Offhand, I'm thinking that if your using the entire device (
/dev/sdb) and your LUKS header is at the start of the drive, and if some other tool or OS "helpfully" decides that your disk is unformatted with no MBR or GPT, if it were to overwrite your LUKS header that would be bad. If you were using a partition for LUKS then at least a new MBR or GPT wouldn't be as devastating.
You should always backup the LUKS header anyway, as the
cryptsetup man page advises too.
And this is what the cryptsetup FAQ says about using "2.2 LUKS on partitions or on raw disks?" (it's long but I'll just paste it, mentions RAID & LVM can greatly complicate things, you may want to rethink using LVM on top of LUKS):
This is a complicated question, and made more so by the availability of RAID and LVM. I will try to give some scenarios and
discuss advantages and disadvantages. Note that I say LUKS for
simplicity, but you can do all the things described with plain
dm-crypt as well. Also note that your specific scenario may be so
special that most or even all things I say below do not apply.
Be aware that if you add LVM into the mix, things can get very complicated. Same with RAID but less so. In particular, data recovery
can get exceedingly difficult. Only do so if you have a really good
reason and always remember KISS is what separates an engineer from an
amateur. Of course, if you really need the added complexity, KISS is
satisfied. But be very sure as there is a price to pay for it. In
engineering, complexity is always the enemy and needs to be fought
without mercy when encountered.
Also consider using RAID instead of LVM, as at least with the old superblock format 0.90, the RAID superblock is in the place (end of
disk) where the risk of it permanently damaging the LUKS header is
smallest and you can have your array assembled by the RAID controller
(i.e. the kernel), as it should be. Use partition type 0xfd for that.
I recommend staying away from superblock formats 1.0, 1.1 and 1.2
unless you really need them. Be aware that you lose autodetection with
them and have to fall back to some user-space script to do it.
(1) Encrypted partition: Just make a partition to your liking, and put LUKS on top of it and a filesystem into the LUKS container. This
gives you isolation of differently-tasked data areas, just as ordinary
partitioning does. You can have confidential data, non-confidential
data, data for some specific applications, user-homes, root, etc.
Advantages are simplicity as there is a 1:1 mapping between partitions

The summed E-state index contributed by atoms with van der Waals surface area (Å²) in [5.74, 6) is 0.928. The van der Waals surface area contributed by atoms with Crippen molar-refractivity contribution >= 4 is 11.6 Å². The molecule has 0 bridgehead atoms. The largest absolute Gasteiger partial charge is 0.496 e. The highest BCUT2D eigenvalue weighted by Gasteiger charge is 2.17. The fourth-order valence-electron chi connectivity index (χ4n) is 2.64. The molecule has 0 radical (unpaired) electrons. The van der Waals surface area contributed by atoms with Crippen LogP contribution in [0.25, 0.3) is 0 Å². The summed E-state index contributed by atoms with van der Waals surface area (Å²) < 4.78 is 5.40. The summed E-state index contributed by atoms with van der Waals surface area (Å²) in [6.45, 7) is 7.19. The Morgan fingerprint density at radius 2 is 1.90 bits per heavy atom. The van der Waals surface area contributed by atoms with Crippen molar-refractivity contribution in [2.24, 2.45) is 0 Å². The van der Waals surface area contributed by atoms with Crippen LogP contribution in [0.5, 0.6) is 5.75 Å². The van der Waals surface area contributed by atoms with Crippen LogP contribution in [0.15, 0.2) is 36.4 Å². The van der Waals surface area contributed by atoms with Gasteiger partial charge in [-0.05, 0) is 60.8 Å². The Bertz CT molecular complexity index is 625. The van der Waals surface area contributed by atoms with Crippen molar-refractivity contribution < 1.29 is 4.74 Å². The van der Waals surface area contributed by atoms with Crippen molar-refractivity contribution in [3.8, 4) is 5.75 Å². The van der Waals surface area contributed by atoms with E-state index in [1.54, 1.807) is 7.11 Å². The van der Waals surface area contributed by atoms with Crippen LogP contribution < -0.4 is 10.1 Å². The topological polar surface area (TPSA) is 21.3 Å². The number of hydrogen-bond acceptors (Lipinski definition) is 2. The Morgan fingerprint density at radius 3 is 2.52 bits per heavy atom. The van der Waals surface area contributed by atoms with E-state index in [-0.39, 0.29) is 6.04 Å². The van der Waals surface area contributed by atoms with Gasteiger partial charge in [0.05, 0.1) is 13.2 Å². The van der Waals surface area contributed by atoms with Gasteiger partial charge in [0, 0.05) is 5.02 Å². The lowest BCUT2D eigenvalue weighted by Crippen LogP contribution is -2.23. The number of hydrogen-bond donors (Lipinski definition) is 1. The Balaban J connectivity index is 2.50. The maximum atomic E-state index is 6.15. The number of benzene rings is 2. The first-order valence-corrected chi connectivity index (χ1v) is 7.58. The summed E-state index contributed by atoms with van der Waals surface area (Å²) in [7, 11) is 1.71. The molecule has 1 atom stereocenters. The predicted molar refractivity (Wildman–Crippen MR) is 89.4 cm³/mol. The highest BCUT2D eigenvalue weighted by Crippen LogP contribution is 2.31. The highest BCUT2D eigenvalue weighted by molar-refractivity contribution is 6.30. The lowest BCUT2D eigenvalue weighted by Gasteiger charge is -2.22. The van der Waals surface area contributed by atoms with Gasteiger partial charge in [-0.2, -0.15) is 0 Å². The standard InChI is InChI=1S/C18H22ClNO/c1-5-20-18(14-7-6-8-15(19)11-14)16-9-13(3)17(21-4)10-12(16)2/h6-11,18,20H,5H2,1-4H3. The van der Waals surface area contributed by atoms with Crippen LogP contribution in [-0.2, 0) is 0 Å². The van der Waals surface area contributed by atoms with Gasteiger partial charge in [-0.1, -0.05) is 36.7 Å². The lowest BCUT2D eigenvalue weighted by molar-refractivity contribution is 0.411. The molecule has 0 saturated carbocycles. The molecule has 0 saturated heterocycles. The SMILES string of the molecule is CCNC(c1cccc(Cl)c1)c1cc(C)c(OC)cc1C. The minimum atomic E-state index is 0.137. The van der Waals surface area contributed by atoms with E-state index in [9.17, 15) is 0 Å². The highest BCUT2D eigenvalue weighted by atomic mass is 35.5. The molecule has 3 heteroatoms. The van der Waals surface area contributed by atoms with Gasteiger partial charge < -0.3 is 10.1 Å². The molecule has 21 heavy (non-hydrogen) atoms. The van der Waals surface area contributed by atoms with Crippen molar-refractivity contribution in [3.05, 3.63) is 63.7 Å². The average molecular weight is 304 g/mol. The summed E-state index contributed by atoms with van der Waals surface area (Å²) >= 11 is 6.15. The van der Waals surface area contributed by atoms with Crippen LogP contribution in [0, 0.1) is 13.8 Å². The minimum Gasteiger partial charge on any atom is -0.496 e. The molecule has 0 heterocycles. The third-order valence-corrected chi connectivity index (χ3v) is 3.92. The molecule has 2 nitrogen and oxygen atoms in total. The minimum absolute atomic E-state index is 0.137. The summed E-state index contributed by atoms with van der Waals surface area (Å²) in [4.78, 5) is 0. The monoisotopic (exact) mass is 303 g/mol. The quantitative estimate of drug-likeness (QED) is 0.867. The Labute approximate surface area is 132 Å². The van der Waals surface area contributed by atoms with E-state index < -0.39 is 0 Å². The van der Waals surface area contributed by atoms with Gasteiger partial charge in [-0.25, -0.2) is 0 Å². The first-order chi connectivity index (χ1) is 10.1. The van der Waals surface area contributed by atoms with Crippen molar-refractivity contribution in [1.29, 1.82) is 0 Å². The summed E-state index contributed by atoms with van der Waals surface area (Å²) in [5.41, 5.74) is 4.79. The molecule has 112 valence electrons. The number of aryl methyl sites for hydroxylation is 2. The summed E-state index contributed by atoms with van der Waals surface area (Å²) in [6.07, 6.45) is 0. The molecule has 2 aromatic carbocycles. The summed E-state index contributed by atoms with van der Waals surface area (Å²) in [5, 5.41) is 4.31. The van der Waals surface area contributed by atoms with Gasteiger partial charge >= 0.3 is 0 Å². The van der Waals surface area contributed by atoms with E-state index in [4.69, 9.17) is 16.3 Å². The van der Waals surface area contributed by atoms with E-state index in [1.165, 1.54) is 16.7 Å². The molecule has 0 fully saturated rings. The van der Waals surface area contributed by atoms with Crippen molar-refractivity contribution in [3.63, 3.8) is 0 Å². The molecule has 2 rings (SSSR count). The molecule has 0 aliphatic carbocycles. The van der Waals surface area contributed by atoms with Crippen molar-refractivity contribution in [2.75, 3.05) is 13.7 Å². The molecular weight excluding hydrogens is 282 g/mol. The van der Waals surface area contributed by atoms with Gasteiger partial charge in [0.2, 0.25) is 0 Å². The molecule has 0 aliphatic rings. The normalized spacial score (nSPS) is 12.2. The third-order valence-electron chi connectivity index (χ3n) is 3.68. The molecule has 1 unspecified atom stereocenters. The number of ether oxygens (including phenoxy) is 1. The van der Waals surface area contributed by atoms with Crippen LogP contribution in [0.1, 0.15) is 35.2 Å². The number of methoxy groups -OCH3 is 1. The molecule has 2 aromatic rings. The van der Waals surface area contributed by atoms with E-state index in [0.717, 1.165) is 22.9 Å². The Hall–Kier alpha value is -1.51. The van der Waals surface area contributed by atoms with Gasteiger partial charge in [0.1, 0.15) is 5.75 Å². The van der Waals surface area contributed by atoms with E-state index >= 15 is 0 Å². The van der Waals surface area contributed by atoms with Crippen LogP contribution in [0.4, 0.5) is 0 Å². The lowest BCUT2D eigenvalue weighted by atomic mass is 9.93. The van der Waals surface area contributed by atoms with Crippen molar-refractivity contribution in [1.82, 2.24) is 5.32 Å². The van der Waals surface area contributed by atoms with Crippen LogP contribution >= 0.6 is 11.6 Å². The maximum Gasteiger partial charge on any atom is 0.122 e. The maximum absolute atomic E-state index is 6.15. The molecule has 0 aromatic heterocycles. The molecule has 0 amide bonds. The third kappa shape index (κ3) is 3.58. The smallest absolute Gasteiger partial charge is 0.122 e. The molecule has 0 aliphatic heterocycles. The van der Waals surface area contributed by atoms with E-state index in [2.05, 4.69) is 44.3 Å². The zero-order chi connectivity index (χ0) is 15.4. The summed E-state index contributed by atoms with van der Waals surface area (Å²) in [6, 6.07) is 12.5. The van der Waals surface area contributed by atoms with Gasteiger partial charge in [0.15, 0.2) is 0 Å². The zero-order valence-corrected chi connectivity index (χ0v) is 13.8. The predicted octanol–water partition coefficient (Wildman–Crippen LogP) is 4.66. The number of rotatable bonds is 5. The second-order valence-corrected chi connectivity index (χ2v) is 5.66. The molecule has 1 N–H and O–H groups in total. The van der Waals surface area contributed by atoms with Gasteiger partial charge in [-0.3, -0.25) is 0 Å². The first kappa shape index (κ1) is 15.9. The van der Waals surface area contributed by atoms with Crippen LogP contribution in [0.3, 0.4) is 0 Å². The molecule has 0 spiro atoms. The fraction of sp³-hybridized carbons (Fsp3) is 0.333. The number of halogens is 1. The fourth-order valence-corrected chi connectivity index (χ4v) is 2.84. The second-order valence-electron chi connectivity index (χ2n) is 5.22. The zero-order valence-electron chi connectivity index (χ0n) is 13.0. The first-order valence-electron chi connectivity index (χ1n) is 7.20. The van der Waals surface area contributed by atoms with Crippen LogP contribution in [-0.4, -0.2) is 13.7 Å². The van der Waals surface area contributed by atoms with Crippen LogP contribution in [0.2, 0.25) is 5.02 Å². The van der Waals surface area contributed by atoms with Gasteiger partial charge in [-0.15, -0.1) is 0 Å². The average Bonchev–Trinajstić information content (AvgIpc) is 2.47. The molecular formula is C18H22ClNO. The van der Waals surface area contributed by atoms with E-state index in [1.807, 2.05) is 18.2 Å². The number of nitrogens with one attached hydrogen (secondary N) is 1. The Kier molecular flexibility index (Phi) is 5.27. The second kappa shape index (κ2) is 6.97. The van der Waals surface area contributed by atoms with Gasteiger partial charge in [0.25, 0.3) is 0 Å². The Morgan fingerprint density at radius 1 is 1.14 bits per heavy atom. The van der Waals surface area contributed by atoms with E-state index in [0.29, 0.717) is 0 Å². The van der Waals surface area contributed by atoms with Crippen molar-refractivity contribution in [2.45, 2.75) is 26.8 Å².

and filesystems, clear security functionality and the ability to
separate data into different, independent (!) containers.
Note that you cannot do this for encrypted root, that requires an initrd. On the other hand, an initrd is about as vulnerable to a
competent attacker as a non-encrypted root, so there really is no
security advantage to doing it that way. An attacker that wants to
compromise your system will just compromise the initrd or the kernel
itself. The better way to deal with this is to make sure the root
partition does not store any critical data and move that to additional
encrypted partitions. If you really are concerned your root partition
may be sabotaged by somebody with physical access (that would however
strangely not, say, sabotage your BIOS, keyboard, etc.), protect it in
some other way. The PC is just not set-up for a really secure
boot-chain (whatever some people may claim).
(2) Fully encrypted raw block device: For this, put LUKS on the raw device (e.g. /dev/sdb) and put a filesystem into the LUKS
container, no partitioning whatsoever involved. This is very suitable
for things like external USB disks used for backups or offline
(3) Encrypted RAID: Create your RAID from partitions and/or full devices. Put LUKS on top of the RAID device, just if it were an
ordinary block device. Applications are just the same as above, but
you get redundancy. (Side note as many people seem to be unaware of
it: You can do RAID1 with an arbitrary number of components in Linux.)
See also Item 2.8.
(4) Now, some people advocate doing the encryption below the RAID layer. That has several serious problems. One is that suddenly
debugging RAID issues becomes much harder. You cannot do automatic
RAID assembly anymore. You need to keep the encryption keys for the
components in sync or manage them somehow. The only possible advantage
is that things may run a little faster as more CPUs do the encryption,
but if speed is a priority over security and simplicity, you are doing
this wrong anyways. A good way to mitigate a speed issue is to get a
CPU that does hardware AES.